Published: Thu, August 02, 2018
World Media | By Cesar Oliver

Trump received letter from North Korea's Kim on August 1: White House

Trump received letter from North Korea's Kim on August 1: White House

President Trump publicly thanked North Korean leader Kim Jong Un Thursday for returning the remains of U.S. soldiers who died in the Korean War; adding he looks forward to meeting the communist ruler in the near future.

US President Donald Trump has said he looks forward to meeting Kim Jong-un, as he thanked him for handing over possible remains of US Korean War dead.

Trump tweeted early Thursday his thanks to Kim "for your nice letter - I look forward to seeing you soon!"

The content of the letter wasn't disclosed, but White House press secretary Sarah Sanders described the correspondence as the next step in an effort to reach an agreement over the North's nuclear arsenal.

His comments came hours after Vice President Mike Pence presided over a ceremony in the state of Hawaii marking the repatriation of the 55 sets of remains to US soil.

The latest letter from Kim arrived on the heels of concerns over North Korea's ballistic missile program and commitment to denuclearization.

Kim also sent a letter to Trump in mid-July in which the North Korean leader said he hoped there would be a second meeting between the two.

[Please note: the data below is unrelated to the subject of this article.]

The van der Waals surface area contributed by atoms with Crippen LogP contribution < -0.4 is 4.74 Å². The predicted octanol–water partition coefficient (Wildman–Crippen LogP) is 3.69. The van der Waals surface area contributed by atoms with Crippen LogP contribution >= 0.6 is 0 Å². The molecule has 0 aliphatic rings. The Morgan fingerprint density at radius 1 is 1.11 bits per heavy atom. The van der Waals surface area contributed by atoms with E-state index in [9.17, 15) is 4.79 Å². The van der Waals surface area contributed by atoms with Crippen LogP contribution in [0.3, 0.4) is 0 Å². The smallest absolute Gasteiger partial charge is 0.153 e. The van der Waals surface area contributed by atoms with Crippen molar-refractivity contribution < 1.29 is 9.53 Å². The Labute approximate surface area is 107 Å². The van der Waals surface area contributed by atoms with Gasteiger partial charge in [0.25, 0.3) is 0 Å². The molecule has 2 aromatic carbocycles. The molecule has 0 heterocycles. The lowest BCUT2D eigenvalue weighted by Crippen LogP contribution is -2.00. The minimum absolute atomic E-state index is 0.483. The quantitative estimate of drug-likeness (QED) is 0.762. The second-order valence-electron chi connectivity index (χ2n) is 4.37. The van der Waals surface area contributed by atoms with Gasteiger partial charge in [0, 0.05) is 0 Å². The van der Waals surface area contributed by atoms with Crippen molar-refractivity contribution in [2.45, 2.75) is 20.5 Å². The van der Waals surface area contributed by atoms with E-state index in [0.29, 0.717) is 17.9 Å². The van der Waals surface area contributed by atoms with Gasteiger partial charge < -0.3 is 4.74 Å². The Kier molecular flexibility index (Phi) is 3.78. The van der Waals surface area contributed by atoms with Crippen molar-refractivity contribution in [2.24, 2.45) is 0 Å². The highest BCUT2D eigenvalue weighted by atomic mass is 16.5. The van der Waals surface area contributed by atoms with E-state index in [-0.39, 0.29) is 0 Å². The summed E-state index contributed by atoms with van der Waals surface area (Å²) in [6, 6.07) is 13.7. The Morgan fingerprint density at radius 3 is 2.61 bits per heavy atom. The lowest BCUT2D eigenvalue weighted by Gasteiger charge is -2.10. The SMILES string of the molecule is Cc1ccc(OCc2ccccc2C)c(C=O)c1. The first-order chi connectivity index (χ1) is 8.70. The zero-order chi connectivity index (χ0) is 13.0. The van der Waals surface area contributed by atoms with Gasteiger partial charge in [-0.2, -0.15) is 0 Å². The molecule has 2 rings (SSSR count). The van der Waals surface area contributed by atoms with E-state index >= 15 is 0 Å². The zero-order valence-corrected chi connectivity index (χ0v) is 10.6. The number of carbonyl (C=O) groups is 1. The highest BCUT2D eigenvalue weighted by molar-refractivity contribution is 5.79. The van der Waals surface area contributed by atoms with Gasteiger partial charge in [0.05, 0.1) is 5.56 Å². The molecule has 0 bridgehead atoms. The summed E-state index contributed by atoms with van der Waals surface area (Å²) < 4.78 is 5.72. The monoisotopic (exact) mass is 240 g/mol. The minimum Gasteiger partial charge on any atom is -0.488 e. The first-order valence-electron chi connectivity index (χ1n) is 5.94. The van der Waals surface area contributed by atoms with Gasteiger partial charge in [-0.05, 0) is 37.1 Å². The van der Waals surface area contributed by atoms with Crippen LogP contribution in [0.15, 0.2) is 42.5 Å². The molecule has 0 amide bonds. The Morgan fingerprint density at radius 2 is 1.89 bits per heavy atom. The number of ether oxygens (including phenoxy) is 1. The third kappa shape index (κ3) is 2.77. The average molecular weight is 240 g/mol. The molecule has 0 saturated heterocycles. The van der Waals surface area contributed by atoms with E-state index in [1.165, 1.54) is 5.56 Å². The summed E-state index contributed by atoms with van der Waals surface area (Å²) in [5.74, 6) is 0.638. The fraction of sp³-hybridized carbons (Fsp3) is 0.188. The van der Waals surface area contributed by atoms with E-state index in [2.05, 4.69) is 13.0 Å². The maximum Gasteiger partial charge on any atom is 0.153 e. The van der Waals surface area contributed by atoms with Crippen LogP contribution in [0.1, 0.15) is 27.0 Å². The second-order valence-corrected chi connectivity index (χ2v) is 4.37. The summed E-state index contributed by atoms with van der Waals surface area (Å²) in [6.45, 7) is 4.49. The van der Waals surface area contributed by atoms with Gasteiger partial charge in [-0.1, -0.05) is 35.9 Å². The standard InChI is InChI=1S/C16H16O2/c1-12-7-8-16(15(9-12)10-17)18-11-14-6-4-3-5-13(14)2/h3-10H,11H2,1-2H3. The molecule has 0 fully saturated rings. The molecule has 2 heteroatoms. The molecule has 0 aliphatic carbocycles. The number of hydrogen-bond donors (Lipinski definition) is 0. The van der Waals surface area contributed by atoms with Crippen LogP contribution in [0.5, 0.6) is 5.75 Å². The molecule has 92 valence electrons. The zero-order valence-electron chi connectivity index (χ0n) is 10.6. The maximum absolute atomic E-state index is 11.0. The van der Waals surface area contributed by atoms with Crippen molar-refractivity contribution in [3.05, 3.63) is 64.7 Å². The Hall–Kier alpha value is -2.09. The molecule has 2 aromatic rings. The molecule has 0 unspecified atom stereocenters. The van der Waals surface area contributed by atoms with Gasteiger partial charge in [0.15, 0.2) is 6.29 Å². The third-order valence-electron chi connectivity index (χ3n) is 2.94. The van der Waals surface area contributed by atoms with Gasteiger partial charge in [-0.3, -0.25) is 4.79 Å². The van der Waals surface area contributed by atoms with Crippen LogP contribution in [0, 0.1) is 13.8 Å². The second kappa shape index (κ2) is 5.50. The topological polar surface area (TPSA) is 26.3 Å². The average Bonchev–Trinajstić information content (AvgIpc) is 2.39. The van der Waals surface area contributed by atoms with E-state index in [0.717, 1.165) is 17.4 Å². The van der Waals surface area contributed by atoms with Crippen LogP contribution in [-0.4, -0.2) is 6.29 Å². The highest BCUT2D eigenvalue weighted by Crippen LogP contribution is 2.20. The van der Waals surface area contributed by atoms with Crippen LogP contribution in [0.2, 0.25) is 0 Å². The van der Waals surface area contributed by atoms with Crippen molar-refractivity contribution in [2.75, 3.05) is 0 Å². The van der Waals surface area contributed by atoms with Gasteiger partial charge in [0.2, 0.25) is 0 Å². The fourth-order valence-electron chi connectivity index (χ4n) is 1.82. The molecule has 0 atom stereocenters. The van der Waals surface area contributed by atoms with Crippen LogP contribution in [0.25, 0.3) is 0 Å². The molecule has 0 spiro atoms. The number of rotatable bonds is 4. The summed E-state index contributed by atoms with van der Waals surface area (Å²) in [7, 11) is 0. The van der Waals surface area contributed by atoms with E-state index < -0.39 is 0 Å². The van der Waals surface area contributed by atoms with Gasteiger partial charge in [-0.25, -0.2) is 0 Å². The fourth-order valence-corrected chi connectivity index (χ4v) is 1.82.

An estimated 5,300 United States service members listed as unaccounted for from the 1950-53 conflict in North Korea. He said during a Tuesday rally in Tampa, Florida, that the USA was "doing well" with North Korea and noted the return of detained Americans and Pyongyang's ceasing of nuclear testing and missile tests.

John Byrd, director of analysis for the U.S. Defense POW/MIA Accounting Agency (DPAA), told reporters at Osan that the family of the soldier identified by the dog tag had been notified.

Trump has sought to show progress from his June 12 summit with Kim in Singapore.

But the process could take anywhere from days, to decades.

More than 400 caskets of remains found in North Korea were returned to the United States between the 1990s and 2005, with the bodies of some 330 other Americans also accounted for, according to the DPAA.

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